Review: Coffee Prince

After the craziness that was Gung, I took a very long break from Korean dramas. I’m sure that if I really checked them out, I’d add way too many things to my watch list, so I just ignored them until a friend really really strongly recommended Coffee Prince. It probably helped that we’d just been to Seoul then (though I must say – I didn’t go looking for the shop featured in the show).

Go Eun Chan’s life is not easy: as the main breadwinner in her family, she works at several different part time jobs, the demands of which have forced her to give up her dreams and even her femininity. She runs into Choi Han Gul who, mistaking her for a man, hires her to play his gay lover so that his grandmother would stop arranging dates for him. His grandmother has also put a decrepit coffee shop under his control in a last-ditch effort to make him grow up and take some responsibility. Shortly after, two of Eun Chan’s part-time jobs fall through, and she ends up begging to work in that coffee shop…around which they and several others start to weave a complicated web of feelings.

To me, the appeal of Coffee Prince lies in the relationships between its characters. At its core are four young people who learn how to deal with love in its various stages – the tentative and almost fickle starts, the lies and betrayals that might follow, the path to forgiveness and understanding, and the work that each one has to put in to make their relationships work. The exuberance of the newer couple in falling in love is contrasted with the familiarity that the older couple have, not only through the things they do and banter about together, but also in the arguments that they have and eventually overcome.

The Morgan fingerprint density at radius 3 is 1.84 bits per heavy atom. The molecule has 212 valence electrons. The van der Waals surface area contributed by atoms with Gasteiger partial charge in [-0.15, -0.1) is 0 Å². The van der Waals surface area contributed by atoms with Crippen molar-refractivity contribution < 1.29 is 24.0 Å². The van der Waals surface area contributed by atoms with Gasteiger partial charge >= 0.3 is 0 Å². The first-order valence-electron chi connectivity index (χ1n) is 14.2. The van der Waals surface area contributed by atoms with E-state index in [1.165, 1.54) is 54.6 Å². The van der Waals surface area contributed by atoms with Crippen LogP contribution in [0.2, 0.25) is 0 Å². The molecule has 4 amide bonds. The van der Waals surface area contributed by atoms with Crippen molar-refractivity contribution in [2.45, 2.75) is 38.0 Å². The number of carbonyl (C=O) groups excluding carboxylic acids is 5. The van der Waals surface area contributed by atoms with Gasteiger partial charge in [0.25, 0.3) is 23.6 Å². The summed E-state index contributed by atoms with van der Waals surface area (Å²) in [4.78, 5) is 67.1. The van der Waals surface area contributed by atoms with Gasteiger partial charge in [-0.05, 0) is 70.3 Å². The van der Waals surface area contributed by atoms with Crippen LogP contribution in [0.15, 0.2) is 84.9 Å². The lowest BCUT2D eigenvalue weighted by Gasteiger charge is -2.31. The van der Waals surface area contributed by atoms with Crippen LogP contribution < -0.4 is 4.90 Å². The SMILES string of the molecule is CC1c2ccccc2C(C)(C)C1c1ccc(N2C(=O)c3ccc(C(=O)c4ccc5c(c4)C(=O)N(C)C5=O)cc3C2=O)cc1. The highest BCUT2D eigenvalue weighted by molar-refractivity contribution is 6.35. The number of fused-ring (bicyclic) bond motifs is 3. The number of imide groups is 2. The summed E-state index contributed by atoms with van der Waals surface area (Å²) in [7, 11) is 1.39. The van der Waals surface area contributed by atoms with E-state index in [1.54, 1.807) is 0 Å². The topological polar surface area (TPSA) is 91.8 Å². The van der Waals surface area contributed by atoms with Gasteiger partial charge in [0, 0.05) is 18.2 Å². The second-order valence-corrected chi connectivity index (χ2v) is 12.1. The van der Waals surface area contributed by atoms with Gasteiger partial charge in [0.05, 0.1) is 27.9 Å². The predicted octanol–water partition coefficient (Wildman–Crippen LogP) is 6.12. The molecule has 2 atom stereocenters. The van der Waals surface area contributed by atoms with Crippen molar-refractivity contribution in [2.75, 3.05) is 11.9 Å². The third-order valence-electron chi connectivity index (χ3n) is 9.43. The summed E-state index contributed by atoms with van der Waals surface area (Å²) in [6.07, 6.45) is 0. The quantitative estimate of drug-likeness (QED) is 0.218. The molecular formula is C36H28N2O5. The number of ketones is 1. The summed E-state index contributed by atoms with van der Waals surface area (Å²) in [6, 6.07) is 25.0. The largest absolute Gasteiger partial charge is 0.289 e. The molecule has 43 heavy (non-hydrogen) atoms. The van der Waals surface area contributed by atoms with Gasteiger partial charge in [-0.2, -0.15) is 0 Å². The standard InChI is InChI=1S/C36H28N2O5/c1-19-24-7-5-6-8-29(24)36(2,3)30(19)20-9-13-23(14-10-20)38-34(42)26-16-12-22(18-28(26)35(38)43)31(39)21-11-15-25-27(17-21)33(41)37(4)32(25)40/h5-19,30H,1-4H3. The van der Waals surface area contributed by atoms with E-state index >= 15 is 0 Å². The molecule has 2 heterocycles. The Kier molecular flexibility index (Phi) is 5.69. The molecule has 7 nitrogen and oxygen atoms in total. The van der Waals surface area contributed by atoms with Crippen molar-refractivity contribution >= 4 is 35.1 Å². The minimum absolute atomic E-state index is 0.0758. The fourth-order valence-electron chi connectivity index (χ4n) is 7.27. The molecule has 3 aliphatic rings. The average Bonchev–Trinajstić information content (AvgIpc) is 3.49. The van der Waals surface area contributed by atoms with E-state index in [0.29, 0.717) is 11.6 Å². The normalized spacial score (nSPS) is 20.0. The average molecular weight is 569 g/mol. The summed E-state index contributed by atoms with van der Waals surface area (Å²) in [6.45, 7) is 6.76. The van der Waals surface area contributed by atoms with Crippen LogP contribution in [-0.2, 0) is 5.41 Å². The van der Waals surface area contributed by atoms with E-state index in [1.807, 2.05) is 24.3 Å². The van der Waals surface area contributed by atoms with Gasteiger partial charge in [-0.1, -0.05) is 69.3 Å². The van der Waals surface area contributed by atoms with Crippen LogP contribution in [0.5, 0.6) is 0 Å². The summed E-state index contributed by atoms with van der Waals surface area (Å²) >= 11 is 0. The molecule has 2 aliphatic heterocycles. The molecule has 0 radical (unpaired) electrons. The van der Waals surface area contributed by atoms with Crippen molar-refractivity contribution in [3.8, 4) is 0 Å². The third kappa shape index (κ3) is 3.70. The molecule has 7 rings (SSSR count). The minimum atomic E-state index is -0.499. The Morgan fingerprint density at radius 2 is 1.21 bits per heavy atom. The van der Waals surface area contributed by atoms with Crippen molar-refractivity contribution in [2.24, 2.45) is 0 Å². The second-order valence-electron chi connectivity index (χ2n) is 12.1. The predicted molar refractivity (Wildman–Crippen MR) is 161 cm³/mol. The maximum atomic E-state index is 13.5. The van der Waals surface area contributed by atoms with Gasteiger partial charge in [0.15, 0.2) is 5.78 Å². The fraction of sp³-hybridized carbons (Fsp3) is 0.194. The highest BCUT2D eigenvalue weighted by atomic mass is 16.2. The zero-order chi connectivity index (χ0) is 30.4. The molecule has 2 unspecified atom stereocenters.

Coffee Prince is immensely popular at home in Korea, apparently, as a dating guide. Nevertheless, it may not appeal to everyone. One criticism I have heard is that it’s a bit unrealistic, and given how crazily the main couple behave at times, I can somewhat see where that comes from. However, not all relationships look alike, and indeed, other characters in the show offer brief glimpses at how the loves of different types of couples might start or pan out. Furthermore, a few other ideas are touched upon, such as the sacrifices that people, especially parents, make for their families and loved ones.

All in all, Coffee Prince was a fun seventeen plus hours. I actually wasted heaps of time skipping ahead because I couldn’t wait to find out what happened, especially since some of the story threads were spread over several episodes, as they would be in real life. My favourite guy was probably Han Sung, who was really like Santa…though I must admit that Gong Woo was really cute when he just fell over on the sofa, grinning stupidly at the end of episode 13 (IIRC…). I chatted with a Korean girl about it when I was at a translation course seminar – apparently, part of Han Gul’s appeal is that his words are really rough, but they’re just hiding a really caring and soft interior…tsundere, anyone? Well, that’s something I’d have to learn Korean to find out more about… 8/10

RIP, Lee Eon.

About karice
MAG fan, translator, and localization project manager. I also love musicals, travel and figure skating!

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